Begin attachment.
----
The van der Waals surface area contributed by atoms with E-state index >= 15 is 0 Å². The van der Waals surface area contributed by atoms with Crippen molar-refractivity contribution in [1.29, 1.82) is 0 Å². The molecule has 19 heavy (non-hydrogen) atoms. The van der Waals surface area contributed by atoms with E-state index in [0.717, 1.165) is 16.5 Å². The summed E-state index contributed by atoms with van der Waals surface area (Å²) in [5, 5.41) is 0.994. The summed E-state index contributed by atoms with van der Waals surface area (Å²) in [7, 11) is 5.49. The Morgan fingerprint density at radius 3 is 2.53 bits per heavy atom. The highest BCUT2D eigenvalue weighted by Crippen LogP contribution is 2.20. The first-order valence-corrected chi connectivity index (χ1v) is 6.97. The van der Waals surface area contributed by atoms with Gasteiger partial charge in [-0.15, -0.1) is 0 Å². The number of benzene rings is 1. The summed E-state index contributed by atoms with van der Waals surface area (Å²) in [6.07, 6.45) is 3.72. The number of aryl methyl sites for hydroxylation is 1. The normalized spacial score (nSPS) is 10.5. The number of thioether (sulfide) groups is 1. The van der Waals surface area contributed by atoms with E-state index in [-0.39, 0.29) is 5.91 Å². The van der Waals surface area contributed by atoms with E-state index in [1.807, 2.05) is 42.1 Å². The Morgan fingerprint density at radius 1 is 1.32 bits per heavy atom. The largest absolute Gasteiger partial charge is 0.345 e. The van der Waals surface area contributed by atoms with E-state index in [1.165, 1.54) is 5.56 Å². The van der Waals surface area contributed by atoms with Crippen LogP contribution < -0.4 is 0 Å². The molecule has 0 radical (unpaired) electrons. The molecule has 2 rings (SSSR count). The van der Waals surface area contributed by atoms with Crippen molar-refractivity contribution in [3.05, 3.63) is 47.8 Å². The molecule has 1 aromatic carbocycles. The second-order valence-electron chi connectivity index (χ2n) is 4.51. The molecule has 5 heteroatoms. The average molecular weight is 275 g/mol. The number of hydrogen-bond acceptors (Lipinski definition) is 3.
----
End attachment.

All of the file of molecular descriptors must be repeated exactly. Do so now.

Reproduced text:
The van der Waals surface area contributed by atoms with E-state index >= 15 is 0 Å². The van der Waals surface area contributed by atoms with Crippen molar-refractivity contribution in [1.29, 1.82) is 0 Å². The molecule has 19 heavy (non-hydrogen) atoms. The van der Waals surface area contributed by atoms with E-state index in [0.717, 1.165) is 16.5 Å². The summed E-state index contributed by atoms with van der Waals surface area (Å²) in [5, 5.41) is 0.994. The summed E-state index contributed by atoms with van der Waals surface area (Å²) in [7, 11) is 5.49. The Morgan fingerprint density at radius 3 is 2.53 bits per heavy atom. The highest BCUT2D eigenvalue weighted by Crippen LogP contribution is 2.20. The first-order valence-corrected chi connectivity index (χ1v) is 6.97. The van der Waals surface area contributed by atoms with Gasteiger partial charge in [-0.15, -0.1) is 0 Å². The number of benzene rings is 1. The summed E-state index contributed by atoms with van der Waals surface area (Å²) in [6.07, 6.45) is 3.72. The number of aryl methyl sites for hydroxylation is 1. The normalized spacial score (nSPS) is 10.5. The number of thioether (sulfide) groups is 1. The van der Waals surface area contributed by atoms with E-state index in [-0.39, 0.29) is 5.91 Å². The van der Waals surface area contributed by atoms with E-state index in [1.807, 2.05) is 42.1 Å². The Morgan fingerprint density at radius 1 is 1.32 bits per heavy atom. The largest absolute Gasteiger partial charge is 0.345 e. The van der Waals surface area contributed by atoms with E-state index in [1.165, 1.54) is 5.56 Å². The van der Waals surface area contributed by atoms with Crippen LogP contribution < -0.4 is 0 Å². The molecule has 0 radical (unpaired) electrons. The molecule has 2 rings (SSSR count). The van der Waals surface area contributed by atoms with Crippen molar-refractivity contribution in [3.05, 3.63) is 47.8 Å². The molecule has 1 aromatic carbocycles. The second-order valence-electron chi connectivity index (χ2n) is 4.51. The molecule has 5 heteroatoms. The average molecular weight is 275 g/mol. The number of hydrogen-bond acceptors (Lipinski definition) is 3.